Explosive indictment in Vrede dairy farm case implicates Zwane, Magashule

The accused in the Vrede dairy farm case appear in court for their bail applications on Thursday (February 15 2018). Picture: Tebogo Letsie/City Press
The accused in the Vrede dairy farm case appear in court for their bail applications on Thursday (February 15 2018). Picture: Tebogo Letsie/City Press

The indictment detailing the charges against the Gupta lieutenants who appeared in the Commercial Crimes Court in Bloemfontein today paints a damning picture of how they went about defrauding the Free State provincial government of just short of R150 million.

But although Mineral Resources Minister Mosebenzi Zwane – the province’s MEC for Agriculture at the time the dairy project was looted – looms large in the indictment, he is yet to be arrested for his role in the scandal.

In the dock today alongside former Free State agriculture department head Peter Thabethe, his former chief financial officer Seipati Dlamini, and agriculture official Takisi Masiteng were Gupta family lieutenants, including Nazeem Howa, Ronica Ragavan, and Ashu Chawla. The only Gupta in the dock was the Gupta brothers’ nephew, Varun Gupta.

Dlamini is currently employed in Mineral Resources Minister Mosebenzi Zwane’s office. In her bail application she said she was Zwane’s chief of staff.

Those who appeared were charged alongside three companies: including Estina, the company through which the dairy project was looted; Oakbay Investments, the Guptas holding company; and Aerohaven, another Gupta-owned company – all of which unlawfully received money from Estina.

They were charged with fraud, money laundering, and contravening the Public Finance Management Act and the Companies Act.

The indictment provides a glimpse into Zwane’s involvement in the project, as well as the involvement of Free State premier, and now ANC secretary-general, Ace Magashule.

“The idea [for] the [dairy] concept … was that of the MEC of the Free State at the time, Mr Mosebenzi Zwane,” the indictment states.

“On June 15 2012, the MEC for agriculture contacted the MEC for finance to request that an urgent payment of R30 million be made to Estina and that the provincial treasury expedite the payment on the same day. This payment of R30 million was made at the time when the provincial treasury did not have the required amount available and there were concerns about the signed contract.

“The contract between Estina and the Free State department of agriculture was referred to the legal services in the office of the premier in the Free State for advice and on June 19 2012 it was stated that the procurement process was not followed and that therefore the contract may be invalid.”

The project went ahead regardless.

The indictment lists 24 payments to Gupta-owned or linked companies from Estina’s bank accounts. However, the R10 million payment made into the personal bank account of Atul Gupta – which was included in the Asset Forfeiture Unit’s application to preserve R220 million of Gupta assets – is not included in the indictment.

The indictment also states that the accused in the case allegedly defrauded the agriculture department of R143.95 million. It also mentions that the failed project cost the department R250.2 million.

In addition, the indictment states that the Estina project received R53 million from the national department of agriculture, forestry and fisheries’ comprehensive agricultural support programme, a “conditional grant aimed at supporting beneficiaries of land reform and other producers who have accessed land privately and are involved in value adding enterprises”.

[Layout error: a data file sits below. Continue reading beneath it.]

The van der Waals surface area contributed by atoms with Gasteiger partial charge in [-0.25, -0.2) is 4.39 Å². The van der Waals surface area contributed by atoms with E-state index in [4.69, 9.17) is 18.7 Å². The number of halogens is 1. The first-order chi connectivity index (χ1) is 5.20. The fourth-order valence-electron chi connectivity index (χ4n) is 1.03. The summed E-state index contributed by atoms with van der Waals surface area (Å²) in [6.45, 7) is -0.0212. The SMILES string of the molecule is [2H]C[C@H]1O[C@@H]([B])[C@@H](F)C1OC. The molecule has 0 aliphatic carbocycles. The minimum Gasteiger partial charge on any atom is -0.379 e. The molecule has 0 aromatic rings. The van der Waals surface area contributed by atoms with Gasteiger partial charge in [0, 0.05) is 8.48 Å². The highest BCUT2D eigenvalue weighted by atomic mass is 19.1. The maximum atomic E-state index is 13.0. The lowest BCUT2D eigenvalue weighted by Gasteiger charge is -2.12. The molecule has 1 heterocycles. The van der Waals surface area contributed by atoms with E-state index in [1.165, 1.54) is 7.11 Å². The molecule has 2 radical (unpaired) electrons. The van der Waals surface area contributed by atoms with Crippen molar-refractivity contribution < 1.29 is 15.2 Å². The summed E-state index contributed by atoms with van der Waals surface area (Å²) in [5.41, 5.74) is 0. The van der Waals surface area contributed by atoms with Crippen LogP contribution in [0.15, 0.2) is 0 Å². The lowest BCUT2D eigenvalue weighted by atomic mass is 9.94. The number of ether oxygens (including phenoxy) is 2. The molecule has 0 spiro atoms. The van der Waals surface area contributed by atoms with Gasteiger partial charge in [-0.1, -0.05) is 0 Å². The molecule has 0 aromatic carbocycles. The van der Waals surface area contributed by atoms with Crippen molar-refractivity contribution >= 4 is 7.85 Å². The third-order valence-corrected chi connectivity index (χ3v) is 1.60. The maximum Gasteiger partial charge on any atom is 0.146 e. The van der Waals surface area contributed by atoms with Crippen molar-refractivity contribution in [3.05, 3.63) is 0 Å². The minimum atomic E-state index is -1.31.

The grant was acquired, the indictment reads, after the provincial agriculture department convinced officials it had conducted a feasibility study and that Estina was partnering “with them in ensuring that 100 black diary producers around Vrede are owners of the dairy value chain”.

But when department officials came to visit, they withdrew the grant after finding that they had made wild and “unrealistic” promises, including that “there was no evidence to support the inclusion of smallholder farmers in the project”, the “professional technical support required to make the plan work were not involved”, and “figures mentioned for the economy wide impact is not conclusive, rather on the optimistic side, and some might be subject to double counting”.

Also, it was only when the agriculture department asked who the beneficiaries were that any was identified.

“Beneficiaries were identified for the project when community members in Vrede and Warden were called together by a loudspeaker, the project [was] explained to them and they were signed up as beneficiaries. They were not smallholding dairy farmers,” the indictment states.

“These beneficiaries who were signed up in addition did not benefit in any manner from the Vrede dairy project.”

The Vrede dairy project, the indictment states, was “not economically viable from the outset” because “proper consideration was not given to local weather and climactic conditions”, there were issues with the “availability of cows”, that “no proper consideration was given to the equipment required”, sufficient cattle feed had not been provisioned, and water availability and water rights had not been sufficiently considered.

The accused, the indictment states, knew that the dairy project would “not contribute to income generation” and “decent job creation”, and that “they would use the money for their own personal gain”.

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